FSA Press Release (2003/0356), 31 March 2003
The Food Standards Agency (FSA) is investigating reported breaches of Specified Risk Material (SRM) controls involving the removal of vertebral column from live cattle imported into the UK from the Republic of Ireland.
In most EC member states, including the Republic of Ireland, vertebral column in cattle aged over 12 months is SRM. However, in the UK this only applies to cattle aged over 30 months with cattle under that age allowed to enter the food chain with vertebral column (beef on the bone).
The risk to public health from this is extremely low. There have never been any BSE cases reported in the Republic of Ireland in cattle aged under 30 months. All the cattle involved were under 30 months of age.
However, it remains a breach of EC rules and urgent action has been taken to inform all Official Veterinary Surgeons at licensed abattoirs of the importance of strictly complying with the requirement to remove vertebral column in non-UK cattle aged over 12 months. The Agency is investigating how these breaches took place and whether further actions are required.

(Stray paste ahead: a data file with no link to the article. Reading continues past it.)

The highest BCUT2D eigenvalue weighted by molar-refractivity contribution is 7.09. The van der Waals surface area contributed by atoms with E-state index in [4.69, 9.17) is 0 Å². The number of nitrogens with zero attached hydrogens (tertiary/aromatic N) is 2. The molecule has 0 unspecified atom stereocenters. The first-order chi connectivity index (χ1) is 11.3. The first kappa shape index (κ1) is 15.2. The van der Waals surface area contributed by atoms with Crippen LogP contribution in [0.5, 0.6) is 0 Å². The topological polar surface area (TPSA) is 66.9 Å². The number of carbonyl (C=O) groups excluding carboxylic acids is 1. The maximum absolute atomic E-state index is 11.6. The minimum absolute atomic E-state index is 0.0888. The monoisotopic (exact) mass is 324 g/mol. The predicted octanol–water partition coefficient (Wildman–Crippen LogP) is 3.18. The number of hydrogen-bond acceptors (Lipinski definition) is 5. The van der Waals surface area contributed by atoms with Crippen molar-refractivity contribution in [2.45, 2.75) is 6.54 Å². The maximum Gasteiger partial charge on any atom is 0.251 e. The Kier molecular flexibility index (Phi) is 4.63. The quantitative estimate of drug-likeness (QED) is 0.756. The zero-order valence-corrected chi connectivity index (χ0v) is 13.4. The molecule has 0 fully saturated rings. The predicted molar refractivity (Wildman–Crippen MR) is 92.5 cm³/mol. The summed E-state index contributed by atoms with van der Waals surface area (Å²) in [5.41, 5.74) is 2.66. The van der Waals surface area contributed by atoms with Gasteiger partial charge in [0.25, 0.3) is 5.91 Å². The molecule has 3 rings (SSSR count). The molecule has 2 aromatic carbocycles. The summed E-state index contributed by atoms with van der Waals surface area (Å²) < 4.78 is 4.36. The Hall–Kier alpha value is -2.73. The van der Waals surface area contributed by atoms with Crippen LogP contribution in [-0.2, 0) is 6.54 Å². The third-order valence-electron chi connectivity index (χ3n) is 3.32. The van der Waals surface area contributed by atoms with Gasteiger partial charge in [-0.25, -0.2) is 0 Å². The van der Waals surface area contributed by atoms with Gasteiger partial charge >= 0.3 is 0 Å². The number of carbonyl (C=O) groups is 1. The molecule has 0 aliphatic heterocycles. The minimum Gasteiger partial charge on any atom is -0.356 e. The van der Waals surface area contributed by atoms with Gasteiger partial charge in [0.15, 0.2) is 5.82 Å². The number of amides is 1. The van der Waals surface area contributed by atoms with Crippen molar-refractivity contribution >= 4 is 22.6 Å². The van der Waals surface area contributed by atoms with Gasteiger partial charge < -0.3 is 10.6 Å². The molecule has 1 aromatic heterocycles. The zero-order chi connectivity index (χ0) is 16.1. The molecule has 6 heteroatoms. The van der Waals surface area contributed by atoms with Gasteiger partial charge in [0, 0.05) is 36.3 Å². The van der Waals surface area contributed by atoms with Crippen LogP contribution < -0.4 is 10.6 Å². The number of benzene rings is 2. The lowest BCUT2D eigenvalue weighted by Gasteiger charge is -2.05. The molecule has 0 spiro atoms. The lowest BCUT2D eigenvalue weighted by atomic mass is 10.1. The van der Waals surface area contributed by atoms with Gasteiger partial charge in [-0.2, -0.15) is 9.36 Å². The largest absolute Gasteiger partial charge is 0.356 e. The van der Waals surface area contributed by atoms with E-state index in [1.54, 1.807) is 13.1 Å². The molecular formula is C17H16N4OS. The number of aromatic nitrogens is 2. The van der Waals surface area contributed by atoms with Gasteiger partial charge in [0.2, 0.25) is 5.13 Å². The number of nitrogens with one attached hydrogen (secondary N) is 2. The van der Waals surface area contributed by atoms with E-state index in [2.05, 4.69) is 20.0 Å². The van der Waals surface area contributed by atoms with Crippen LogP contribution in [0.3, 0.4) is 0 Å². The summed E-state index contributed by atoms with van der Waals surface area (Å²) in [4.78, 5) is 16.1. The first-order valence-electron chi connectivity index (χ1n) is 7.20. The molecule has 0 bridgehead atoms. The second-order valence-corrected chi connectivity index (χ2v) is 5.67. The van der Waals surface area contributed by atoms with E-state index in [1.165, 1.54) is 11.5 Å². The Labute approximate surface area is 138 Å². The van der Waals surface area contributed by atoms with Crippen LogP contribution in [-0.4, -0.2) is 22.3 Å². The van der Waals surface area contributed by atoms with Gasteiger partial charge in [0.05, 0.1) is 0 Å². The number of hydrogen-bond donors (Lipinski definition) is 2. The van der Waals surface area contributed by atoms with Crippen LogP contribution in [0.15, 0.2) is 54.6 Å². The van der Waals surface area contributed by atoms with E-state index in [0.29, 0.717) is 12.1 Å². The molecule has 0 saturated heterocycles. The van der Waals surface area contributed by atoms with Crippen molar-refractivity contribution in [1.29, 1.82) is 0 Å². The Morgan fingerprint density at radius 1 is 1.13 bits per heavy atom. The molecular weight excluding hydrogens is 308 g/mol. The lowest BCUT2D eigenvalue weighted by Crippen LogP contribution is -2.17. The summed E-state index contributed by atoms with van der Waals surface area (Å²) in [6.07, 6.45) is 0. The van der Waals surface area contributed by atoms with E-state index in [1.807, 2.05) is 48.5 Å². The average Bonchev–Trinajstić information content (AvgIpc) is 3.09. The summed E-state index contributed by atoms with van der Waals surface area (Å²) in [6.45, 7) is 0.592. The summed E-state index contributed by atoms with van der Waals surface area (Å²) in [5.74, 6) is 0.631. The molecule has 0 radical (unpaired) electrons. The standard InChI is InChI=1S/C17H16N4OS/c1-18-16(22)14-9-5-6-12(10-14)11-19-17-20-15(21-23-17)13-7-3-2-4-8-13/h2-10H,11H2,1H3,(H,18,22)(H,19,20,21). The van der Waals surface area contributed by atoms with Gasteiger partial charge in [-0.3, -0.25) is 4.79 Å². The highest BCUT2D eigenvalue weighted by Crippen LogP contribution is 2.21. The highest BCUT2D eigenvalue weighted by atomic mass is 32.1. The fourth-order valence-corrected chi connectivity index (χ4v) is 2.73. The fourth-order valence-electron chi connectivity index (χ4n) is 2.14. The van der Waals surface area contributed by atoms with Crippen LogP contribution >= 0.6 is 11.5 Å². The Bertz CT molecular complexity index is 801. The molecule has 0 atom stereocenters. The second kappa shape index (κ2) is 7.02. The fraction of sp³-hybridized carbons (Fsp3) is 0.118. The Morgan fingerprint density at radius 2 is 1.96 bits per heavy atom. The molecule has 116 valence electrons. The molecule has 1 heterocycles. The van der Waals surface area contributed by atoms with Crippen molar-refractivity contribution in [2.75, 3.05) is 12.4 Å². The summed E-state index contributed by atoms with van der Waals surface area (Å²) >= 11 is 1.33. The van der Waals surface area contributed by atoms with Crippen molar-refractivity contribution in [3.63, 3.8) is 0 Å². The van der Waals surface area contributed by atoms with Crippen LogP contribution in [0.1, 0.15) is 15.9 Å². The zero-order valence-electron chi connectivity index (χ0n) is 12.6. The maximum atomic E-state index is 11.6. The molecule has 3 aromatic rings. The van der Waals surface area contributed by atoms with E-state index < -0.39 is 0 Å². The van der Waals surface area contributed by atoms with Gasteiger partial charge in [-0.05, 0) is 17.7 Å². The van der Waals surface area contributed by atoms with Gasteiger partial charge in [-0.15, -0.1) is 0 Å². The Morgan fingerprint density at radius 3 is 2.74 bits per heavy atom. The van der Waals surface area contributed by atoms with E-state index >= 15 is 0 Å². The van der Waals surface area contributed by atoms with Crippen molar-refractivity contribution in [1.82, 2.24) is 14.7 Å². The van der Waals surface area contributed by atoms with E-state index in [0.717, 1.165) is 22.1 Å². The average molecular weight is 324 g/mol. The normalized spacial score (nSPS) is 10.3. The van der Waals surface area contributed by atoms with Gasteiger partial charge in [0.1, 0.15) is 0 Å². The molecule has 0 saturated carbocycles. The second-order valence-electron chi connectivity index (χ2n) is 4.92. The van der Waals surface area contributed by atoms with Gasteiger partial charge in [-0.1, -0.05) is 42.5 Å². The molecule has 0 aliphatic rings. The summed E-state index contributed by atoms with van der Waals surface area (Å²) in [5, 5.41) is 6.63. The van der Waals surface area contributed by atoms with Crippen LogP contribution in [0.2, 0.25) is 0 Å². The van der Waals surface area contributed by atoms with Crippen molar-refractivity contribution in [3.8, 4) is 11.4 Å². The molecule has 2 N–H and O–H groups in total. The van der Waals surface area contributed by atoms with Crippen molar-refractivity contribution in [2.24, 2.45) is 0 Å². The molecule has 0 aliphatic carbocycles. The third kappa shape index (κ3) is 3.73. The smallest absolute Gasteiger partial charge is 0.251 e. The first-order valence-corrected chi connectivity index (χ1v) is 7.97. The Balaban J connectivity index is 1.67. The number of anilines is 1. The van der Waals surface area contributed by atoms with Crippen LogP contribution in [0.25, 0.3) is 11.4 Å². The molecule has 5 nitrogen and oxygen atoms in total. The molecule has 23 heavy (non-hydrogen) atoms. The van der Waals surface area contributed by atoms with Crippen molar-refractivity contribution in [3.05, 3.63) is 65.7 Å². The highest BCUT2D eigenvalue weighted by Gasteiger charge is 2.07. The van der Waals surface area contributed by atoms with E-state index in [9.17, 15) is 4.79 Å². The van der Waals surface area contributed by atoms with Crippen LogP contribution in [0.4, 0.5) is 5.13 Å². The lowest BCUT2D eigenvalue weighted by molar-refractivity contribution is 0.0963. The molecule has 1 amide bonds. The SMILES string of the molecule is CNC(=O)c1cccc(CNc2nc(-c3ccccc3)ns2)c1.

The breaches, as reported by the Meat Hygiene Service (MHS), involve 17 cattle aged over 12 months but under 30 months, imported live into the UK from Ireland. All the animals were slaughtered between 23 January and 21 March 2003 and in each case the carcass had been health marked as being fit for human consumption without the vertebral column having been removed, a breach of EC regulations.
Of the 17 cattle, 15 carcasses had already been released for human consumption
and sold to retail butchers. It has not been possible to trace the meat for
recall. But arrangements have been made for the vertebral column to be removed
from the remaining two carcasses.
The following notes are also included: